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The first definitive Middle Jurassic atoposaurid (Crocodylomorpha, Neosuchia), and a discussion on the genus Theriosuchus

The first definitive Middle Jurassic atoposaurid (Crocodylomorpha, Neosuchia), and a discussion on the genus Theriosuchus
The first definitive Middle Jurassic atoposaurid (Crocodylomorpha, Neosuchia), and a discussion on the genus Theriosuchus
Atoposaurids were a clade of semiaquatic crocodyliforms known from the Late Jurassic to the latest Cretaceous. Tentative remains from Europe, Morocco, and Madagascar may extend their range into the Middle Jurassic. Here we report the first unambiguous Middle Jurassic (late Bajocian–Bathonian) atoposaurid: an anterior dentary from the Isle of Skye, Scotland, UK. A comprehensive review of atoposaurid specimens demonstrates that this dentary can be referred to Theriosuchus based on several derived characters, and differs from the five previously recognized species within this genus. Despite several diagnostic features, we conservatively refer it to Theriosuchus sp., pending the discovery of more complete material. As the oldest known definitively diagnostic atoposaurid, this discovery indicates that the oldest members of this group were small-bodied, had heterodont dentition, and were most likely widespread components of European faunas. Our review of mandibular and dental features in atoposaurids not only allows us to present a revised diagnosis of Theriosuchus, but also reveals a great amount of variability within this genus, and indicates that there are currently five valid species that can be differentiated by unique combinations of dental characteristics. This variability can be included in future broad-scale cladistics analyses of atoposaurids and closely related crocodyliforms, which promise to help untangle the complicated taxonomy and evolutionary history of Atoposauridae.
Atoposauridae, Bathonian, Crocodyliformes, Scotland, Valtos Sandstone Formation
0024-4082
443-462
Young, Mark T.
d9880973-1dd1-4b1c-81a8-7494170dbac2
Tennant, Jonathan P.
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Brusatte, Stephen L.
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Challands, Thomas J.
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Fraser, Nicholas C.
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Clark, Neil D.L.
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Ross, Dugald A.
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Young, Mark T.
d9880973-1dd1-4b1c-81a8-7494170dbac2
Tennant, Jonathan P.
9b0914cd-101d-48a7-9f6c-c9629e8a0781
Brusatte, Stephen L.
80497252-b249-4d92-a0a0-9975734d97af
Challands, Thomas J.
f0f73e72-9645-4b23-a2ff-0a83469b3308
Fraser, Nicholas C.
997a42fe-7bbb-44d0-86b1-66be1634702f
Clark, Neil D.L.
d5940e5d-aefb-4789-8064-31f4c811e0e5
Ross, Dugald A.
716f4c25-5612-4094-b706-41d5077956c5

Young, Mark T., Tennant, Jonathan P., Brusatte, Stephen L., Challands, Thomas J., Fraser, Nicholas C., Clark, Neil D.L. and Ross, Dugald A. (2016) The first definitive Middle Jurassic atoposaurid (Crocodylomorpha, Neosuchia), and a discussion on the genus Theriosuchus. Zoological Journal of the Linnean Society, 176 (2), 443-462. (doi:10.1111/zoj.12315).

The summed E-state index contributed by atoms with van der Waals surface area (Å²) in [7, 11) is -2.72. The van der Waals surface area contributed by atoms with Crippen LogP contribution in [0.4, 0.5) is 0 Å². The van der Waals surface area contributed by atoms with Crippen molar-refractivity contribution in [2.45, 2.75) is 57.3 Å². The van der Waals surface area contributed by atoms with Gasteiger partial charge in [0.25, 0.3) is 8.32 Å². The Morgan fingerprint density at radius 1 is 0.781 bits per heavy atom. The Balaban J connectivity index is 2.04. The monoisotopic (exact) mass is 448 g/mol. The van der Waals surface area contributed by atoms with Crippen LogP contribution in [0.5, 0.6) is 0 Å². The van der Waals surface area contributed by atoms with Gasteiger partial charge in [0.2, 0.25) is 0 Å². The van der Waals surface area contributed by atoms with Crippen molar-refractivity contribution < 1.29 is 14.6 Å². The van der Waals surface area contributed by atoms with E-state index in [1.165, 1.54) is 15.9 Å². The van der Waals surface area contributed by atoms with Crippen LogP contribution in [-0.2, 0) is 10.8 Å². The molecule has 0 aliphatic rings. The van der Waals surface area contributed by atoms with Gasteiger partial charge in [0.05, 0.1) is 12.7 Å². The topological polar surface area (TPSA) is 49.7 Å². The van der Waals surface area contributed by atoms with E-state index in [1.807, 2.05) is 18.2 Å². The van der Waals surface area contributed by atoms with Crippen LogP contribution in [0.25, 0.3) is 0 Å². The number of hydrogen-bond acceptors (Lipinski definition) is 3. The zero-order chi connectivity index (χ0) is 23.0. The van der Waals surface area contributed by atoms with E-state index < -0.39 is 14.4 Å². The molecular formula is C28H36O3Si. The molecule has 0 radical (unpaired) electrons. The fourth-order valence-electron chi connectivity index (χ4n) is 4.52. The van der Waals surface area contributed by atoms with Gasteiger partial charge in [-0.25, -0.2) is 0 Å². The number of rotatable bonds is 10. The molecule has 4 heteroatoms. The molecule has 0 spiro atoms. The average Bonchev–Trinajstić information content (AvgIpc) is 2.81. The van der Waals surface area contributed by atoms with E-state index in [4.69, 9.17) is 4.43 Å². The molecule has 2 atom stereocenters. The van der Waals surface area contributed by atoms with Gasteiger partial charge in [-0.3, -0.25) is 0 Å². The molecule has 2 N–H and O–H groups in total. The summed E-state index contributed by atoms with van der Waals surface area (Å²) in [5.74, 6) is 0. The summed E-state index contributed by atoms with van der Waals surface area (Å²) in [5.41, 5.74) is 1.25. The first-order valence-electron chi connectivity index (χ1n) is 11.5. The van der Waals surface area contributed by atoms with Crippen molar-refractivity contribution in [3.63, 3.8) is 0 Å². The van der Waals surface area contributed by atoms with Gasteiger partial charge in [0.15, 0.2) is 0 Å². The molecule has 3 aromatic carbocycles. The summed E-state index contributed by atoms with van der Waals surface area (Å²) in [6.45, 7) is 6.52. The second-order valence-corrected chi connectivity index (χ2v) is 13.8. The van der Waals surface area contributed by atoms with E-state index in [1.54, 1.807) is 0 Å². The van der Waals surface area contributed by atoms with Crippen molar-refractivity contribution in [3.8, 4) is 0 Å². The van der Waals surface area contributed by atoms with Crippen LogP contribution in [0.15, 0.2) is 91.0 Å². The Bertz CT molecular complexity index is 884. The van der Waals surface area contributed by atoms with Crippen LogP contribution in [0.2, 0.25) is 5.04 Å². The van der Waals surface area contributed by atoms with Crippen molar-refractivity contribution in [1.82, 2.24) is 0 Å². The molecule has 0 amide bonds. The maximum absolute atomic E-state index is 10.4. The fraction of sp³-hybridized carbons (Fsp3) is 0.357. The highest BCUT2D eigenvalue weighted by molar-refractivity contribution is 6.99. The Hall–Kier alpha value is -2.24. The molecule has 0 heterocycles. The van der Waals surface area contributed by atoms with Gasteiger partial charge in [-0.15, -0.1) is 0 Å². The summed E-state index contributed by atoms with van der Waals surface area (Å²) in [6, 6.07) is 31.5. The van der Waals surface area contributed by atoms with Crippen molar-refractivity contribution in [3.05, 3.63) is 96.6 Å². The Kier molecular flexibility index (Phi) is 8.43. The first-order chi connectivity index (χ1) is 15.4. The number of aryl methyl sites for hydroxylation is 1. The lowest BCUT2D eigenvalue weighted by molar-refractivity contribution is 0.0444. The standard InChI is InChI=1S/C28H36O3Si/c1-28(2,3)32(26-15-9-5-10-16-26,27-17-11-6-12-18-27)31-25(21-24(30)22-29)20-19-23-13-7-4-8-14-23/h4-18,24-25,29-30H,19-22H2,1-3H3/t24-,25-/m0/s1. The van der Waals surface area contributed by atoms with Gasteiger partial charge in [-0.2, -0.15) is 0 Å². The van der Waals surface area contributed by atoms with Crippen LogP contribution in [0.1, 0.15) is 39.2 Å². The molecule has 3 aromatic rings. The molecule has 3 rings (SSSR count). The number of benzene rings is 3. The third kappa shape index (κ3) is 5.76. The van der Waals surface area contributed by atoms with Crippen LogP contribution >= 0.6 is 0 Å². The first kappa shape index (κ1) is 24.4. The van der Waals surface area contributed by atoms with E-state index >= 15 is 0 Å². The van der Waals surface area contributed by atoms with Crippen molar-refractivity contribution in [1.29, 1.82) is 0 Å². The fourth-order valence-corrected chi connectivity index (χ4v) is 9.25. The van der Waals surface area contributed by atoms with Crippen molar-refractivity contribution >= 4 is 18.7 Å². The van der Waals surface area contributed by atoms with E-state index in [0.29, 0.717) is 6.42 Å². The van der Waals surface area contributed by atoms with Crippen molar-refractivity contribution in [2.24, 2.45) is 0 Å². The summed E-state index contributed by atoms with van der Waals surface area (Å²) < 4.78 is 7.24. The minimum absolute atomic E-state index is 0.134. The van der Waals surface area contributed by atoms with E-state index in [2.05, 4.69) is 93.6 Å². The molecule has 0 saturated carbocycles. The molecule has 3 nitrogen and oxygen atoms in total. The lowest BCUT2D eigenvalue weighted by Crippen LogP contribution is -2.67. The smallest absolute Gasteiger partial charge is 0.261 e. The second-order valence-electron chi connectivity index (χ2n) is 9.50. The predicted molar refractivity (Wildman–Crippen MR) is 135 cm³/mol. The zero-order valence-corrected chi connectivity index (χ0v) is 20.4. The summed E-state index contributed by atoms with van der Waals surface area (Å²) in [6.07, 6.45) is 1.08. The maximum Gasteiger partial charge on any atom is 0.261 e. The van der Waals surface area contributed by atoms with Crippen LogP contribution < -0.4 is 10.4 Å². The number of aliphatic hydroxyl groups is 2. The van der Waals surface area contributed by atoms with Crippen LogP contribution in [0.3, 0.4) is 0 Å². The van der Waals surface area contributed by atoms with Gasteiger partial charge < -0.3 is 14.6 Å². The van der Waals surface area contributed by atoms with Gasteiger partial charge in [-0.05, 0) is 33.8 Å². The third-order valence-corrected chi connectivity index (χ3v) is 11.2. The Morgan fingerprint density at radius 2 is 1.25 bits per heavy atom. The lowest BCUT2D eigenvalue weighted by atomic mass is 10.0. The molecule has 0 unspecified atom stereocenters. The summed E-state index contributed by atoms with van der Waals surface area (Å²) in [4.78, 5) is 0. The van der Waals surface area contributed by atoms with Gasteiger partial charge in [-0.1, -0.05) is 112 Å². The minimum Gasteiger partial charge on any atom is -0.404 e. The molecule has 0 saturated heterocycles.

Record type: Article

Abstract

Atoposaurids were a clade of semiaquatic crocodyliforms known from the Late Jurassic to the latest Cretaceous. Tentative remains from Europe, Morocco, and Madagascar may extend their range into the Middle Jurassic. Here we report the first unambiguous Middle Jurassic (late Bajocian–Bathonian) atoposaurid: an anterior dentary from the Isle of Skye, Scotland, UK. A comprehensive review of atoposaurid specimens demonstrates that this dentary can be referred to Theriosuchus based on several derived characters, and differs from the five previously recognized species within this genus. Despite several diagnostic features, we conservatively refer it to Theriosuchus sp., pending the discovery of more complete material. As the oldest known definitively diagnostic atoposaurid, this discovery indicates that the oldest members of this group were small-bodied, had heterodont dentition, and were most likely widespread components of European faunas. Our review of mandibular and dental features in atoposaurids not only allows us to present a revised diagnosis of Theriosuchus, but also reveals a great amount of variability within this genus, and indicates that there are currently five valid species that can be differentiated by unique combinations of dental characteristics. This variability can be included in future broad-scale cladistics analyses of atoposaurids and closely related crocodyliforms, which promise to help untangle the complicated taxonomy and evolutionary history of Atoposauridae.

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Accepted/In Press date: 24 June 2015
e-pub ahead of print date: 9 September 2015
Published date: February 2016
Keywords: Atoposauridae, Bathonian, Crocodyliformes, Scotland, Valtos Sandstone Formation
Organisations: Ocean and Earth Science

Identifiers

Local EPrints ID: 381669
URI: http://eprints.soton.ac.uk/id/eprint/381669
ISSN: 0024-4082
PURE UUID: 2ef0d065-a3ea-43e9-8d3b-0977da10480b

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Date deposited: 17 Sep 2015 08:42
Last modified: 09 Jan 2022 09:49

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Contributors

Author: Mark T. Young
Author: Jonathan P. Tennant
Author: Stephen L. Brusatte
Author: Thomas J. Challands
Author: Nicholas C. Fraser
Author: Neil D.L. Clark
Author: Dugald A. Ross

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